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From: Mathieu Desnoyers <mathieu.desnoyers@polymtl.ca>
To: Nick Piggin <nickpiggin@yahoo.com.au>
Cc: linux-kernel@vger.kernel.org, Linus Torvalds <torvalds@osdl.org>,
	Andrew Morton <akpm@osdl.org>, Ingo Molnar <mingo@redhat.com>,
	Greg Kroah-Hartman <gregkh@suse.de>,
	Christoph Hellwig <hch@infradead.org>,
	ltt-dev@shafik.org, systemtap@sources.redhat.com,
	Douglas Niehaus <niehaus@eecs.ku.edu>,
	Thomas Gleixner <tglx@linutronix.de>
Subject: Re: [PATCH 05/05] Linux Kernel Markers, non optimised architectures
Date: Fri, 12 Jan 2007 12:15:12 -0500	[thread overview]
Message-ID: <20070112171512.GB2888@Krystal> (raw)
In-Reply-To: <45A71827.6020300@yahoo.com.au>

* Nick Piggin (nickpiggin@yahoo.com.au) wrote:
> Mathieu Desnoyers wrote:
> >* Nick Piggin (nickpiggin@yahoo.com.au) wrote:
> >
> >>Mathieu Desnoyers wrote:
> >>
> >>
> >>>+#define MARK(name, format, args...) \
> >>>+	do { \
> >>>+		static marker_probe_func *__mark_call_##name = \
> >>>+					__mark_empty_function; \
> >>>+		volatile static char __marker_enable_##name = 0; \
> >>>+		static const struct __mark_marker_c __mark_c_##name \
> >>>+			__attribute__((section(".markers.c"))) = \
> >>>+			{ #name, &__mark_call_##name, format } ; \
> >>>+		static const struct __mark_marker __mark_##name \
> >>>+			__attribute__((section(".markers"))) = \
> >>>+			{ &__mark_c_##name, &__marker_enable_##name } ; \
> >>>+		asm volatile ( "" : : "i" (&__mark_##name)); \
> >>>+		__mark_check_format(format, ## args); \
> >>>+		if (unlikely(__marker_enable_##name)) { \
> >>>+			preempt_disable(); \
> >>>+			(*__mark_call_##name)(format, ## args); \
> >>>+			preempt_enable_no_resched(); \
> >>
> >>Why not just preempt_enable() here?
> >>
> >
> >
> >Because the preempt_enable() macro contains preempt_check_resched(), which
> >may call preempt_schedule() which leads us to a call to schedule(). 
> >Therefore,
> >all those very interesting scheduler functions would cause an infinite
> >recursive scheduler call if we marked schedule() and used preempt_enable() 
> >in
> >the marker.
> 
> The vast majority of schedule() has preempt turned off, so that shouldn't
> be a problem, if you provide a comment.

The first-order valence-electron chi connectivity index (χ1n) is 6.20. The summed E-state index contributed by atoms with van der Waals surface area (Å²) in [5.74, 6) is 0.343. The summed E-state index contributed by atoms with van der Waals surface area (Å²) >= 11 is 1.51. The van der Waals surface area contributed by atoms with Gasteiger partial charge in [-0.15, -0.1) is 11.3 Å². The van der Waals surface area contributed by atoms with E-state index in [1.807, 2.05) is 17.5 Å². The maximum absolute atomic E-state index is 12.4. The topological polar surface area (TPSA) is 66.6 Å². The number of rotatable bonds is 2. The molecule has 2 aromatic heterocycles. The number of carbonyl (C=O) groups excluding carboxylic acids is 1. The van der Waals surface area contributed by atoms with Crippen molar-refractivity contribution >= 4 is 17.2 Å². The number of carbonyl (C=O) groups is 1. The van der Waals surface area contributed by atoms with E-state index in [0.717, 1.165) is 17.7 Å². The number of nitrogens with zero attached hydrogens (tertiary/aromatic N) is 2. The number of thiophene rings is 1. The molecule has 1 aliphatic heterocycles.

> 
> >The primary goal for the markers (and the probes that attaches to them) is 
> >to
> >have the fewest side-effects possible : any kernel method called from an
> >instrumentation site adds this precise kernel method to the "cannot be
> >instrumented" list, which I want to keep as small possible.
> 
> OK, well one problem is that it can cause a resched event to be lost, so
> you might say it has more side-effects without checking resched.
> 

I agree : this a side-effect I pointed out in my LTTng presentation last
summer at OLS.

Here is a quick idea of the potentially problematic instrumentation points
(i386 example) :

- with the task_rq_lock held (therefore preemption is disabled, so it's not a
  problem)
sched.c wait_task_inactive()
sched.c try_to_wake_up()
sched.c wake_up_new_task()
sched.c sched_migrate_task()

sched.c schedule() after prepare_task_switch call, before context_switch call.
  Surrounded by preempt_disable(), preempt_enable_no_resched(), should be ok.

- IRQs : irq_enter()/irq_exit() calls in do_IRQ makes sure that the
  preempt_count is incremented. irq_enter() is called with interrupts still
  disabled.
kernel/irq/handle.c handle_IRQ_event()

- NMIs : nmi_enter() -> irq_enter() -> add_preempt_count(HARDIRQ_OFFSET) called
  with interrupts still disabled.
  Therefore, preemption is disabled within trace points in do_nmi.

- traps : GPF, do_trap, do_page_fault, do_debug, spurious_interrupt,
  math_emulate.
  It is not uncommon for these trap handlers to reenable interrupts very soon.
  They do not increment the preemption count.
  Therefore, preemption must be expected when these handlers run : we cannot
  rely of the fact that hard IRQs would be disabled to prevent the scheduler
  from running, as markers becomes a new source of scheduler events.

- local_irq_enable()/local_irq_disable() :
  It can call trace_hardirqs_on()/trace_hardirqs_off(). These macros are
  sprinkled in _every_ possible context cited above, from trap handlers to
  preemptible code.

Other contexts or code location are not a problem (process context, softirq).

If we are sure that we expect calls to preempt_schedule() from each of these
contexts, then it's ok to put preempt_enable(). It is important to note that a
marker would then act as a source of scheduler events in code paths where
disabling interrupts is expected to disable the scheduler.

Mathieu

-- 
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  reply	other threads:[~2007-01-12 17:20 UTC|newest]

Thread overview: 12+ messages / expand[flat|nested]  mbox.gz  Atom feed  top
2007-01-12  0:02 [PATCH 00/05] Linux Kernel Markers Mathieu Desnoyers
2007-01-12  0:02 ` [PATCH 01/05] Linux Kernel Markers : Kconfig menus Mathieu Desnoyers
2007-01-12  0:02 ` [PATCH 02/05] Linux Kernel Markers, architecture independant code Mathieu Desnoyers
2007-01-12  0:02 ` [PATCH 03/05] Linux Kernel Markers : powerpc optimisation Mathieu Desnoyers
2007-01-12  0:02 ` [PATCH 04/05] Linux Kernel Markers : i386 optimisation Mathieu Desnoyers
2007-01-12  0:02 ` [PATCH 05/05] Linux Kernel Markers, non optimised architectures Mathieu Desnoyers
2007-01-12  4:39   ` Nick Piggin
2007-01-12  5:00     ` Mathieu Desnoyers
2007-01-12  5:09       ` Nick Piggin
2007-01-12 17:15         ` Mathieu Desnoyers [this message]
2007-01-12 17:43           ` Mathieu Desnoyers
2007-01-12 18:23         ` [PATCH 05/05] update - " Mathieu Desnoyers

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